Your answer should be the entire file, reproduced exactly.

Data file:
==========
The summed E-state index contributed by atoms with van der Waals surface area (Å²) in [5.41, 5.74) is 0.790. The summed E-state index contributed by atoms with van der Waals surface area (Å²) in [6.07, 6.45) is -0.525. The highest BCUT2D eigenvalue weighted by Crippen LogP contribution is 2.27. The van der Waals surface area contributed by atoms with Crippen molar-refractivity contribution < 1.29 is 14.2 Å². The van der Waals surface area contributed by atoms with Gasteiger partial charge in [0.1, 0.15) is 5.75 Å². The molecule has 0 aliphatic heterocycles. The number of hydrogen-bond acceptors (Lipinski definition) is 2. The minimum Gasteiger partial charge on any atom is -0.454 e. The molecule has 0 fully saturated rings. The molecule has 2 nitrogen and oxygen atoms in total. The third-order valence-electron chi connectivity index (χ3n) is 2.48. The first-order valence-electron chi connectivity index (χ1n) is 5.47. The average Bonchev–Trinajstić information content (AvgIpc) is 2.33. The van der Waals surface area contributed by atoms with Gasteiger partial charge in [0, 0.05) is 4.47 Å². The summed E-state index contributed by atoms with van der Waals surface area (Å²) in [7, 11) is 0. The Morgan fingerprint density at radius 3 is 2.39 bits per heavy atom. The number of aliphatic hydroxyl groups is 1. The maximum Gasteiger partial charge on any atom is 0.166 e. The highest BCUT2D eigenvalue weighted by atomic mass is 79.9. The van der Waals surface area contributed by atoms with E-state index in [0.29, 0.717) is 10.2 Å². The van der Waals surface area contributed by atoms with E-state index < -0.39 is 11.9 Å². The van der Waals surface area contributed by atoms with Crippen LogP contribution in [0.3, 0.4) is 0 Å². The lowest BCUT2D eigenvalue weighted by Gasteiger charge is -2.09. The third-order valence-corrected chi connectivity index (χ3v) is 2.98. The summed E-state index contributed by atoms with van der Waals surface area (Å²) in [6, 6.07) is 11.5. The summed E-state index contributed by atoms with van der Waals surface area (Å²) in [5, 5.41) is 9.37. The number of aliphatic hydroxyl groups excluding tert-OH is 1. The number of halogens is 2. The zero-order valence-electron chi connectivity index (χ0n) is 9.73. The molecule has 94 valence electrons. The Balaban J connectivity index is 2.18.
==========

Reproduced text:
The summed E-state index contributed by atoms with van der Waals surface area (Å²) in [5.41, 5.74) is 0.790. The summed E-state index contributed by atoms with van der Waals surface area (Å²) in [6.07, 6.45) is -0.525. The highest BCUT2D eigenvalue weighted by Crippen LogP contribution is 2.27. The van der Waals surface area contributed by atoms with Crippen molar-refractivity contribution < 1.29 is 14.2 Å². The van der Waals surface area contributed by atoms with Gasteiger partial charge in [0.1, 0.15) is 5.75 Å². The molecule has 0 aliphatic heterocycles. The number of hydrogen-bond acceptors (Lipinski definition) is 2. The minimum Gasteiger partial charge on any atom is -0.454 e. The molecule has 0 fully saturated rings. The molecule has 2 nitrogen and oxygen atoms in total. The third-order valence-electron chi connectivity index (χ3n) is 2.48. The first-order valence-electron chi connectivity index (χ1n) is 5.47. The average Bonchev–Trinajstić information content (AvgIpc) is 2.33. The van der Waals surface area contributed by atoms with Gasteiger partial charge in [0, 0.05) is 4.47 Å². The summed E-state index contributed by atoms with van der Waals surface area (Å²) in [7, 11) is 0. The Morgan fingerprint density at radius 3 is 2.39 bits per heavy atom. The number of aliphatic hydroxyl groups is 1. The maximum Gasteiger partial charge on any atom is 0.166 e. The highest BCUT2D eigenvalue weighted by atomic mass is 79.9. The van der Waals surface area contributed by atoms with E-state index in [0.29, 0.717) is 10.2 Å². The van der Waals surface area contributed by atoms with E-state index < -0.39 is 11.9 Å². The van der Waals surface area contributed by atoms with Crippen LogP contribution in [0.3, 0.4) is 0 Å². The lowest BCUT2D eigenvalue weighted by Gasteiger charge is -2.09. The third-order valence-corrected chi connectivity index (χ3v) is 2.98. The summed E-state index contributed by atoms with van der Waals surface area (Å²) in [6, 6.07) is 11.5. The summed E-state index contributed by atoms with van der Waals surface area (Å²) in [5, 5.41) is 9.37. The number of aliphatic hydroxyl groups excluding tert-OH is 1. The number of halogens is 2. The zero-order valence-electron chi connectivity index (χ0n) is 9.73. The molecule has 94 valence electrons. The Balaban J connectivity index is 2.18.